News & Insights

The Alabama Supreme Court Confirms Discovery Must Be Limited In State Court While A Motion To Compel Arbitration Is Pending

In Ex parte Locklear Chrysler Jeep Dodge, LLC and Locklear Automotive Group, Inc., the Alabama Supreme Court granted a Petition for Writ of Mandamus (“Petition”), finding that the trial court exceeded its discretion when it granted a Motion to Compel discovery on issues unrelated to arbitration while a Motion to Compel arbitration was presently pending.

Plaintiffs in the case allege that they were victims of identity theft by a Locklear Chrysler Jeep Dodge, LLC (“Locklear”) employee and brought suit against the dealership in Alabama state court.  At the time Plaintiffs were shopping for cars, they completed credit applications with Locklear, each of which contained a Binding Pre-Dispute Arbitration Agreement (“Arbitration Agreement”). 

Based on the Arbitration Agreements, Locklear filed a Motion to Compel arbitration and requested the action stayed.  The trial court held a hearing on the motions, but did not rule on them. 

Meanwhile, Plaintiffs served interrogatories, requests for production of documents, requests for admission, and notices of deposition.  While the Motion to Compel arbitration was pending, the Plaintiffs filed a Motion to Compel Locklear’s responses to their discovery responses and to deem admitted their requests for admissions.  The trial court granted the Motion to Compel.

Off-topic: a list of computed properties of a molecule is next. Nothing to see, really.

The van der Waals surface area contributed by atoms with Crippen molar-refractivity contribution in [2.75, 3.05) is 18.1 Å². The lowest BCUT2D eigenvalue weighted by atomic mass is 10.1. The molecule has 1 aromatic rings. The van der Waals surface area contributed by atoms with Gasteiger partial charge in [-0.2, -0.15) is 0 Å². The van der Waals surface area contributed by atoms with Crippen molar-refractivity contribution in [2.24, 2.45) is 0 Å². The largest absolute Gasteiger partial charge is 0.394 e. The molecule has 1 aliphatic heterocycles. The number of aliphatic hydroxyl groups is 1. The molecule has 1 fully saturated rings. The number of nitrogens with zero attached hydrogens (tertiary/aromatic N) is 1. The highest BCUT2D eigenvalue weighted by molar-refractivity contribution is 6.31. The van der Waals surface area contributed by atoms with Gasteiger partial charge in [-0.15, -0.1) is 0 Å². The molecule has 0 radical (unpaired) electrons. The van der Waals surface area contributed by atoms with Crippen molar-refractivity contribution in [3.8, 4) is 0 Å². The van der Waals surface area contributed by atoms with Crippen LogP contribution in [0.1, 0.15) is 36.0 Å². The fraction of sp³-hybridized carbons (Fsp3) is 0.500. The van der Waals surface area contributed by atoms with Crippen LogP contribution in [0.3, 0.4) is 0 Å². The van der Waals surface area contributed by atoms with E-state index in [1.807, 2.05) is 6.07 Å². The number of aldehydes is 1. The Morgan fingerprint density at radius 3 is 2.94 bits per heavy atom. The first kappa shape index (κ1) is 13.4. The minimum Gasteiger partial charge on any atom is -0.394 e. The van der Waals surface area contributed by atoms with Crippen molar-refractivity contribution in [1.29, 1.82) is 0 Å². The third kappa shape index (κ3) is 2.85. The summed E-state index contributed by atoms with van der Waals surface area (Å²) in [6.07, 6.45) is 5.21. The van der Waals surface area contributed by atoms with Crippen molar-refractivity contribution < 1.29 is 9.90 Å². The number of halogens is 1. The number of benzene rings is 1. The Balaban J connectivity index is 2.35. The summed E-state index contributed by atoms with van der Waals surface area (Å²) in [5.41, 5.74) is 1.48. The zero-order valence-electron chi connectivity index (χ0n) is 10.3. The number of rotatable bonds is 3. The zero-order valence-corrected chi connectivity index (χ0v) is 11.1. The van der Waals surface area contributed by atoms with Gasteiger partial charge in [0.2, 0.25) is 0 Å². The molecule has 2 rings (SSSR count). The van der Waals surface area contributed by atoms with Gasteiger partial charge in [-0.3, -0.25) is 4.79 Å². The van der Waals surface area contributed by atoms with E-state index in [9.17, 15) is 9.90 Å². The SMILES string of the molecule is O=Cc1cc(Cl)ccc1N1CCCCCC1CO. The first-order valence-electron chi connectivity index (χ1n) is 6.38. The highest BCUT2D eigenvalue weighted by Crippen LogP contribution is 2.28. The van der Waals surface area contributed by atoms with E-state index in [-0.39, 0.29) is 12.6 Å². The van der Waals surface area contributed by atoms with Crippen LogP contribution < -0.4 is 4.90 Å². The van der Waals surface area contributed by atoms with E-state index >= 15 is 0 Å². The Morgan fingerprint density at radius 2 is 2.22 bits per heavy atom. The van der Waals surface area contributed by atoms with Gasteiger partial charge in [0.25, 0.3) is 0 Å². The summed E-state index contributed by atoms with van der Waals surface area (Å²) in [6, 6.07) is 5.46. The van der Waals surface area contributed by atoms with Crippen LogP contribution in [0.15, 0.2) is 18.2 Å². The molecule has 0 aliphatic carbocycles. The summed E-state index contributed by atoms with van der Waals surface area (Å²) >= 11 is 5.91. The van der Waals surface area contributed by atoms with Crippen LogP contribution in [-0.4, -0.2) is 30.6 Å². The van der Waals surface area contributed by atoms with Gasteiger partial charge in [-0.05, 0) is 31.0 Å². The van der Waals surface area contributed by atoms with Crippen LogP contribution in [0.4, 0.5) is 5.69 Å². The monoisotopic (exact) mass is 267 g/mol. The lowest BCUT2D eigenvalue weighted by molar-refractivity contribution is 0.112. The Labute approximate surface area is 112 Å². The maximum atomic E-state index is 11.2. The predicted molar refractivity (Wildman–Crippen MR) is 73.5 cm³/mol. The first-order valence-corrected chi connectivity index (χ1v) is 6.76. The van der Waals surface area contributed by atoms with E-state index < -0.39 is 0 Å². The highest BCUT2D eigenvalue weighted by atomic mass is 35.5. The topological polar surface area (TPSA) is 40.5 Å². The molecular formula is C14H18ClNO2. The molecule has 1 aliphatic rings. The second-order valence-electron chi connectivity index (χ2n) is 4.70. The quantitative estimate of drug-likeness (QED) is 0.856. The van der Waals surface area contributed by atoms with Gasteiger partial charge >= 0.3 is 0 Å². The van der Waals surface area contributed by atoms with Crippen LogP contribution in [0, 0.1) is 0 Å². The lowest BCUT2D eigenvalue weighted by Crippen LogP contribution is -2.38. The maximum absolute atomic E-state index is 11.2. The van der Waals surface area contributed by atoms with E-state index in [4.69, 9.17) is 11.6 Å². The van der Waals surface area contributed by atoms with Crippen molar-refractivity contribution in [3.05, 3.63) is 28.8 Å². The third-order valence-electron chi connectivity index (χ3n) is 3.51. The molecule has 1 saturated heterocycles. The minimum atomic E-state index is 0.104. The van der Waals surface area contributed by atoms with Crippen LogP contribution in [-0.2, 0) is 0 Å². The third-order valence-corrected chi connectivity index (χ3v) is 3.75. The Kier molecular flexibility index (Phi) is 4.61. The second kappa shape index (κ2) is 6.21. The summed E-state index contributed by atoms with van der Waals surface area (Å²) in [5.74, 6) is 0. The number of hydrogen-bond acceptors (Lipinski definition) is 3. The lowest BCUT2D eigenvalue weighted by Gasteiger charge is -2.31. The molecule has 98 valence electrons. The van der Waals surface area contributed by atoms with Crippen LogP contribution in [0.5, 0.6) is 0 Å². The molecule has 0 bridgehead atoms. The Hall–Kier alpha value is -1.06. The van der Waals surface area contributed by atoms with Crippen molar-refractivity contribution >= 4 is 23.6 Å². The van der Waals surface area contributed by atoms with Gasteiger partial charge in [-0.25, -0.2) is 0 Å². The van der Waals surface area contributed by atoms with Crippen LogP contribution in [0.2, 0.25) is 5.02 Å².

In granting Locklear’s Petition, the Alabama Supreme Court confirmed that although discovery may be allowed while a Motion to Compel arbitration is pending, that discovery is limited to whether the parties to the arbitration agreement must arbitrate their claims.  Because the Plaintiffs did not request discovery on any issue related to the Arbitration Agreement or enforcement of the arbitration provision, but instead sought general discovery regarding the merits of their claims, the trial court’s grant of the Motion to Compel discovery was reversed.